So many times I buy a new book of poetry only to find I don’t relate to or understand the poems. The collection may be award-winning and acclaimed by critics but, for me, reading the verses feels like chewing wood. Case in point is Chronic by D. A. Powell.
It’s a finalist for the 2009 National Book Critics Circle Award for poetry. Also, a few weeks ago, it won the prestigious $100,000 Kingsley Tufts Poetry Award. That got my attention. Then I read the following about Powell from a 2001 poetry award, and I eagerly drove to The Book Loft to buy Chronic, Powell’s newest and fourth collection of poems.
“His seems a vision born less of suffering than of an understanding of suffering’s place within the natural order, and the result is a voice that can say, believably, ‘the way to haven seems interminable,’ that can knowingly ask ‘am I not dust?’—without seeming to seek pity.”
You probably know where this is going. Ten poems into Chronic I put it aside unmoved. One more book on the poetry shelf that’s not read, sitting beside many of my favorites, ranging from the keenly observant Mary Oliver and Liesel Mueller to the raw offerings of Charles Bukowski and Diane Wakoski.
When I called The Book Loft to find out if they had Chronic in stock, the clerk casually commented — I assumed he was reading his computer screen of inventory — they had one copy that was received in May. That would’ve been 2009 because Chronic was published in February 2009. This told me the book sat on the shelf for ten months until I came along. (The mega-bookstores in town didn’t have Chronic in stock.) And here’s what this all adds up to: People don’t buy poetry like they buy novels or memoirs and because of that bookstores don’t keep a wide selection of new poetry by up-and-coming poets or mid-career poets or established-but-not-popular poets in stock and because of that we don’t have the opportunity to browse for new poetry or discover new poets and make more successful purchases.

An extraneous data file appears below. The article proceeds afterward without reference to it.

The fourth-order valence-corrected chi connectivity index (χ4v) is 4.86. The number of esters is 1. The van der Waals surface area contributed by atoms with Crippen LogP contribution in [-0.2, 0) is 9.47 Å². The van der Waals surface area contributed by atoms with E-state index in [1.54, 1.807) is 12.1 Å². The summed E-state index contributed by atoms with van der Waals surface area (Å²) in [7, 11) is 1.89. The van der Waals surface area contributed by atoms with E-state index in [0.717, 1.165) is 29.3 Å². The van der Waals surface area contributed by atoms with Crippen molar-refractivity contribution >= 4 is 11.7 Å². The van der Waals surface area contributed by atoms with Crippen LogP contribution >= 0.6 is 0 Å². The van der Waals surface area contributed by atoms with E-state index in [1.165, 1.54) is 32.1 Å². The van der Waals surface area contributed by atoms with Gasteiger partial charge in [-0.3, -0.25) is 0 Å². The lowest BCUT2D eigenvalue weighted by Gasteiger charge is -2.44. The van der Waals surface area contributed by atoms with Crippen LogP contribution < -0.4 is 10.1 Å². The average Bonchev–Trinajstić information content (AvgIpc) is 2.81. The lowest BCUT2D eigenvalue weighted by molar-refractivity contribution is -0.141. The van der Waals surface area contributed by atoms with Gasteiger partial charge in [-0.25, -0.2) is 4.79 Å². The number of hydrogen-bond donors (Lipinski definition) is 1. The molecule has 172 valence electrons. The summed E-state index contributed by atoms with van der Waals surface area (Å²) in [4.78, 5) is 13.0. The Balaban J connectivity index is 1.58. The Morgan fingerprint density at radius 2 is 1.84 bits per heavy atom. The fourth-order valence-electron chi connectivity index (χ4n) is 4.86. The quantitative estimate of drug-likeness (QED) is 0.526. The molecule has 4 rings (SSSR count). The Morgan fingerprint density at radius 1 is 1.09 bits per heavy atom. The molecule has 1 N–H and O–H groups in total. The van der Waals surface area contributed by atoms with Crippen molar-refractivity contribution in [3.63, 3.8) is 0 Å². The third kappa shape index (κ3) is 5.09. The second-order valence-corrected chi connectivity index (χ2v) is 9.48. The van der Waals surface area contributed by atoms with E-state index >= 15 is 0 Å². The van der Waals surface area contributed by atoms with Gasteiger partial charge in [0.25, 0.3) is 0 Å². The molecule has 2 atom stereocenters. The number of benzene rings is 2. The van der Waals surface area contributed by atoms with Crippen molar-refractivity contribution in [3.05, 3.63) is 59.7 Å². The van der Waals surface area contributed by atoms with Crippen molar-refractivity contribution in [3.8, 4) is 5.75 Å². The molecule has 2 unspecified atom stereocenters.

I usually read about poetry books and then order them online with my fingers crossed because I assume, from experience, they’re not available at a local store. Chronic was an exception. In hindsight, I should’ve snuck away to a corner and read some of the poems before I opened my wallet.
Maybe it’s a good thing the poets I don’t understand hold space in my library. Tastes change over a lifetime. Someday I may reach for and enjoy them, and then the money won’t have been spent in vain. That’s how I’m choosing to think about Chronic and similar poetry disconnects on my bookshelf. And as I continue to take my chances, I’ll sigh: Oh for bookstores in our cities like The Grolier Poetry Bookshop. Oh for a time when such bookshops could and would thrive everywhere.
Note: This post was updated later in the day, after publication. It was updated again, 3/7/10, correcting 2010 National Book Critics Circle Award for poetry to 2009.